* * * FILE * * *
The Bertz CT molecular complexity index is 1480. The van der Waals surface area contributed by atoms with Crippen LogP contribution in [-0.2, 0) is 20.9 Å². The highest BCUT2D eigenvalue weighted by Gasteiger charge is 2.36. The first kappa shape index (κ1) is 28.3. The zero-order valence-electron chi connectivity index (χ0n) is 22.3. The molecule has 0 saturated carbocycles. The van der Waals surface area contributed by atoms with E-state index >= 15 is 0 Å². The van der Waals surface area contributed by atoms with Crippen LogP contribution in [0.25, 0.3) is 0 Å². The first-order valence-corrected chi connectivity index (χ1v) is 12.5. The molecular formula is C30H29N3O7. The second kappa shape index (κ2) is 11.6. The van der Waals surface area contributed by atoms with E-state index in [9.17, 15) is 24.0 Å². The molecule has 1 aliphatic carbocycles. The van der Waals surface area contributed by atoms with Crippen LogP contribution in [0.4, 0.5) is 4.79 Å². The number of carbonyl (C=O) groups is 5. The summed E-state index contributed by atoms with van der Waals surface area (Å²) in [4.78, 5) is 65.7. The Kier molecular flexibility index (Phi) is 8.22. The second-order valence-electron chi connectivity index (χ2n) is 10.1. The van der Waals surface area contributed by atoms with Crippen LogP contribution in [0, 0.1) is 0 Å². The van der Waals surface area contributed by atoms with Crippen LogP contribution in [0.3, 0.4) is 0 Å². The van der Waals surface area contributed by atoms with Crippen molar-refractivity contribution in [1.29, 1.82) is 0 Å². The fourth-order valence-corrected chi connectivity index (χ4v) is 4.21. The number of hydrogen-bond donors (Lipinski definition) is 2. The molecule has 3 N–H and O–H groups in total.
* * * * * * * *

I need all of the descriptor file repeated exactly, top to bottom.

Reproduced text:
The Bertz CT molecular complexity index is 1480. The van der Waals surface area contributed by atoms with Crippen LogP contribution in [-0.2, 0) is 20.9 Å². The highest BCUT2D eigenvalue weighted by Gasteiger charge is 2.36. The first kappa shape index (κ1) is 28.3. The zero-order valence-electron chi connectivity index (χ0n) is 22.3. The molecule has 0 saturated carbocycles. The van der Waals surface area contributed by atoms with E-state index >= 15 is 0 Å². The van der Waals surface area contributed by atoms with Crippen LogP contribution in [0.25, 0.3) is 0 Å². The first-order valence-corrected chi connectivity index (χ1v) is 12.5. The molecular formula is C30H29N3O7. The second kappa shape index (κ2) is 11.6. The van der Waals surface area contributed by atoms with E-state index in [9.17, 15) is 24.0 Å². The molecule has 1 aliphatic carbocycles. The van der Waals surface area contributed by atoms with Crippen LogP contribution in [0.4, 0.5) is 4.79 Å². The number of carbonyl (C=O) groups is 5. The summed E-state index contributed by atoms with van der Waals surface area (Å²) in [4.78, 5) is 65.7. The Kier molecular flexibility index (Phi) is 8.22. The second-order valence-electron chi connectivity index (χ2n) is 10.1. The van der Waals surface area contributed by atoms with Crippen LogP contribution in [0, 0.1) is 0 Å². The van der Waals surface area contributed by atoms with Crippen LogP contribution in [0.3, 0.4) is 0 Å². The van der Waals surface area contributed by atoms with Crippen molar-refractivity contribution in [1.29, 1.82) is 0 Å². The fourth-order valence-corrected chi connectivity index (χ4v) is 4.21. The number of hydrogen-bond donors (Lipinski definition) is 2. The molecule has 3 N–H and O–H groups in total.